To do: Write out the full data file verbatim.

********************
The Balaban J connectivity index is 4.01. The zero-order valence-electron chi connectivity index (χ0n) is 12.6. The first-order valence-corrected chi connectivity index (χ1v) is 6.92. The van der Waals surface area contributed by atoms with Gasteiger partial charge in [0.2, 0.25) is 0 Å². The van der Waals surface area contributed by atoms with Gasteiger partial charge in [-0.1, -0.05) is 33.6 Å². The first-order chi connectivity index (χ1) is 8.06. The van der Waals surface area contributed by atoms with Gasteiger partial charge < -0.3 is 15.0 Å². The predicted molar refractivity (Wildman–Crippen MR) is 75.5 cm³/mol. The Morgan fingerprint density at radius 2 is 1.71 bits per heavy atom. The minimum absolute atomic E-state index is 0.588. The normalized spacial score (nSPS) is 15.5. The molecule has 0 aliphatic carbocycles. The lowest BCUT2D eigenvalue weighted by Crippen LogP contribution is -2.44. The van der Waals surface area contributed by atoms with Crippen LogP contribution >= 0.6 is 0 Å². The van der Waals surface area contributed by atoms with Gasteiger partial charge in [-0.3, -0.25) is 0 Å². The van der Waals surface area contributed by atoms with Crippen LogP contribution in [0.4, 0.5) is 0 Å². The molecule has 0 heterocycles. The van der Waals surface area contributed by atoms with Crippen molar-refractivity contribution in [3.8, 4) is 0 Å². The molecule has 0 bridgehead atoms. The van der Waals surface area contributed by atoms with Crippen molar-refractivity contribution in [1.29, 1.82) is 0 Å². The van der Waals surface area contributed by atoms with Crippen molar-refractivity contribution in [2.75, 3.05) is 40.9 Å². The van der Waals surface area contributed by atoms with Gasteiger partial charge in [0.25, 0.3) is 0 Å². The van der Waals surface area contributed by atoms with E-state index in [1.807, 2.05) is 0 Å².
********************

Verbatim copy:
The Balaban J connectivity index is 4.01. The zero-order valence-electron chi connectivity index (χ0n) is 12.6. The first-order valence-corrected chi connectivity index (χ1v) is 6.92. The van der Waals surface area contributed by atoms with Gasteiger partial charge in [0.2, 0.25) is 0 Å². The van der Waals surface area contributed by atoms with Gasteiger partial charge in [-0.1, -0.05) is 33.6 Å². The first-order chi connectivity index (χ1) is 8.06. The van der Waals surface area contributed by atoms with Gasteiger partial charge < -0.3 is 15.0 Å². The predicted molar refractivity (Wildman–Crippen MR) is 75.5 cm³/mol. The Morgan fingerprint density at radius 2 is 1.71 bits per heavy atom. The minimum absolute atomic E-state index is 0.588. The normalized spacial score (nSPS) is 15.5. The molecule has 0 aliphatic carbocycles. The lowest BCUT2D eigenvalue weighted by Crippen LogP contribution is -2.44. The van der Waals surface area contributed by atoms with Crippen LogP contribution >= 0.6 is 0 Å². The van der Waals surface area contributed by atoms with Gasteiger partial charge in [-0.3, -0.25) is 0 Å². The van der Waals surface area contributed by atoms with Crippen LogP contribution in [0.4, 0.5) is 0 Å². The molecule has 0 heterocycles. The van der Waals surface area contributed by atoms with Crippen molar-refractivity contribution in [3.8, 4) is 0 Å². The molecule has 0 bridgehead atoms. The van der Waals surface area contributed by atoms with Crippen molar-refractivity contribution in [1.29, 1.82) is 0 Å². The van der Waals surface area contributed by atoms with Crippen molar-refractivity contribution in [2.75, 3.05) is 40.9 Å². The van der Waals surface area contributed by atoms with Gasteiger partial charge in [0.25, 0.3) is 0 Å². The van der Waals surface area contributed by atoms with E-state index in [1.807, 2.05) is 0 Å².